One of the more concerning, yet less publicized topics in climate and energy lies within the Arctic Circle— an area predicted to have 13 percent of the world’s untapped crude oil. As warmer weather and waters slowly defrost the thick sheet of ice barring us from lucrative resources, the all-out sprint for territory claims have become feverish. As of this summer, the oil giant Royal Dutch Shell has received approval from President Obama to begin search operations for oil in the waters of Northern Alaska, and environmentalist are not happy.

Though our President has made huge strides in the climate arena domestically and internationally, the idea of drilling in the arctic deeply aggravates locals and native Alaskan tribes. Thoil-rig-artice disapproval is actually so great that multiple law suits have targeted Shell and their weak precautionary measures in hope that the exploratory mission will not ensue. The biggest fears of the operation lie within the threat of oil spills, and while we have seen first-hand the effects of oil spills in areas such as the Gulf of Mexico, the Arctic Sea provides different factor to the deadly equation as it is far away from civilization and hosts choppy waters and violent storms. It is also important to consider the region’s heavy reliance on a maritime economy and the impact the a spill could have on business.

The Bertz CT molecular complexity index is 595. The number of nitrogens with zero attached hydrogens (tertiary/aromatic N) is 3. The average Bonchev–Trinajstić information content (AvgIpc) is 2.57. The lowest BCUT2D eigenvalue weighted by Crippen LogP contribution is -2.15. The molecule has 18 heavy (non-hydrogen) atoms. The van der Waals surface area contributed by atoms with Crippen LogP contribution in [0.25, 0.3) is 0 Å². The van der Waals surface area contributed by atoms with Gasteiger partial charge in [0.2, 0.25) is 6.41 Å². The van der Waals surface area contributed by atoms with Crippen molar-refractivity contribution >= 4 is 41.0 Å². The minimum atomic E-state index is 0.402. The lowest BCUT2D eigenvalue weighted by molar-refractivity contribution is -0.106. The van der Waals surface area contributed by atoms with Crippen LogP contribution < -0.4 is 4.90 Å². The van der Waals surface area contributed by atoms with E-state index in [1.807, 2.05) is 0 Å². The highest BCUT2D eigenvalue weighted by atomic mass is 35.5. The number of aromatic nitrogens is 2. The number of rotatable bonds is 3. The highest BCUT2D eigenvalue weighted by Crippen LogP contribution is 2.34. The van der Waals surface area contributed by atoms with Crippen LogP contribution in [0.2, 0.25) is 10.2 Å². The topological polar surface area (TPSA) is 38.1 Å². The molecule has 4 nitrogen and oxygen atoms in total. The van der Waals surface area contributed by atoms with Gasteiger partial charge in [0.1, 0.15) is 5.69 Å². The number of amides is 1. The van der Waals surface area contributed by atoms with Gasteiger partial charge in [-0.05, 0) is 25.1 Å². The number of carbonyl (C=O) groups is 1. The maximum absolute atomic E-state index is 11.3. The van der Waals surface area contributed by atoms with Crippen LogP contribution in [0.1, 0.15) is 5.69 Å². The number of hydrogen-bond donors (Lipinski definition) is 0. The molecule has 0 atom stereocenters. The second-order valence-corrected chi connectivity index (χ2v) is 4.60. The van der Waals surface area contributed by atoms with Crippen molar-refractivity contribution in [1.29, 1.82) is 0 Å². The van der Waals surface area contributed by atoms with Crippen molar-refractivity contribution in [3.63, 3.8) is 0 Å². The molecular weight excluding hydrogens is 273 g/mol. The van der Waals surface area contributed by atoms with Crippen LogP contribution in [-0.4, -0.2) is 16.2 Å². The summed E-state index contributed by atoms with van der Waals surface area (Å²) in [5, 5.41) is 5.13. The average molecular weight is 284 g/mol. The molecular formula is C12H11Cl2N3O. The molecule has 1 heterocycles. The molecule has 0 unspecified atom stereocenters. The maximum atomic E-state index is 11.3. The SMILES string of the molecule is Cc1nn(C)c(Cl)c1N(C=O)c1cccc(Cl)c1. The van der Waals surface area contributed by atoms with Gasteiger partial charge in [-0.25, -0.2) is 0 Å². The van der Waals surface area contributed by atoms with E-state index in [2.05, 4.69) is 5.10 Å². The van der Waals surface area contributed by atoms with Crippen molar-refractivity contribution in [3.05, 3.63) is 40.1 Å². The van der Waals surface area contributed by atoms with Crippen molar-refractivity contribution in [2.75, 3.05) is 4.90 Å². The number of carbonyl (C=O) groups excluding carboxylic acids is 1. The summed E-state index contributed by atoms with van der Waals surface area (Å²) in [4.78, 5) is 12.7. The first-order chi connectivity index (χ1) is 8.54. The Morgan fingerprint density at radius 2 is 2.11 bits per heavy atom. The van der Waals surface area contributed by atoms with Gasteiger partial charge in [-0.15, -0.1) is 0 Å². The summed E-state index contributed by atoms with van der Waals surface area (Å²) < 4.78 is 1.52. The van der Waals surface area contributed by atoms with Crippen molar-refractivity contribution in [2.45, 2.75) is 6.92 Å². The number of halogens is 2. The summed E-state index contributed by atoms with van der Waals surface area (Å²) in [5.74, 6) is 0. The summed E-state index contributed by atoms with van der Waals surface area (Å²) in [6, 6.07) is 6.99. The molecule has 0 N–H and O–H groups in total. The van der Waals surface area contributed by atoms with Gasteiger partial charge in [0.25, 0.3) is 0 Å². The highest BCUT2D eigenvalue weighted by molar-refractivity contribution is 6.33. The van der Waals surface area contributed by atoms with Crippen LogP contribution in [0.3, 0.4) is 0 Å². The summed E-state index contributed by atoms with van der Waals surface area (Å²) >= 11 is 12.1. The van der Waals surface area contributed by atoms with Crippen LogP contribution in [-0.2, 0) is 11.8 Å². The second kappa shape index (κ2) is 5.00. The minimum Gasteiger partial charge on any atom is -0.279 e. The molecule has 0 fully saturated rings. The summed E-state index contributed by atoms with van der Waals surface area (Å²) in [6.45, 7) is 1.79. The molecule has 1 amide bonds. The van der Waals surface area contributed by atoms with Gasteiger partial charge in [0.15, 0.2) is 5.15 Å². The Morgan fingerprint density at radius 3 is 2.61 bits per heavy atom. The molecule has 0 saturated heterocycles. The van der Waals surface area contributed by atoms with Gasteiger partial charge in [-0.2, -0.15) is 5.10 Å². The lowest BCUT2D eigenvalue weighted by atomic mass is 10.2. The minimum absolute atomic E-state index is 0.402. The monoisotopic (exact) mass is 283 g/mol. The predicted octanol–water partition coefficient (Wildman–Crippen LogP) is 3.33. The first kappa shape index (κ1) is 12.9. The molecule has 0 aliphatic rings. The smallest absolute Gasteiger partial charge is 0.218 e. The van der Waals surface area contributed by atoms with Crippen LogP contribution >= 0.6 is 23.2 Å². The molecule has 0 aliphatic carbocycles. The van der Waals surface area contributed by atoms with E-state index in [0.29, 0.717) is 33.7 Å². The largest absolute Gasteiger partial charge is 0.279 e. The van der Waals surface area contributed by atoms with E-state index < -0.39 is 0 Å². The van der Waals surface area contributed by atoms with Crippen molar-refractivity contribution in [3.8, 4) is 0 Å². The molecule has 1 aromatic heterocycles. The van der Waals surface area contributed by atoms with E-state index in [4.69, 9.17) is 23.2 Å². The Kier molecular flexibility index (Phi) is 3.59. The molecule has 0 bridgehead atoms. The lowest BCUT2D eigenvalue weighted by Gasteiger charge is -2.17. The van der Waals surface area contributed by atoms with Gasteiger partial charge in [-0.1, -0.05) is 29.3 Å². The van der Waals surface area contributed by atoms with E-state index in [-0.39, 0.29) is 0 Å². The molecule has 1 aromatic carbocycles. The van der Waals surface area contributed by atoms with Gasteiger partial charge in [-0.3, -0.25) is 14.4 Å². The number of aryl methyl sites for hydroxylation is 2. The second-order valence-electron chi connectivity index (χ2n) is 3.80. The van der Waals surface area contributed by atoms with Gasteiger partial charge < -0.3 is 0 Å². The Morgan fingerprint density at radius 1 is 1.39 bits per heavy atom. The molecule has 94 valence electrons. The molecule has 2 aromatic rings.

If President Obama truly believes that the only way to eradicate climate change is to taper off of fossil fuel reliance, then establishing new drilling procedures in any region of the world seems counterintuitive. Though very sparse in life, the arctic region’s health is crucial and maintaining clean waters and proper temperatures should be of upmost importance. With his last term, Obama has the potential to leave a climate legacy with the already vetoed Keystone Pipeline legislation. The President has traveled a far distance down the path of change for a stronger climate, so why turn back now?


– IDEAS for UN Team Member, Alex Frederick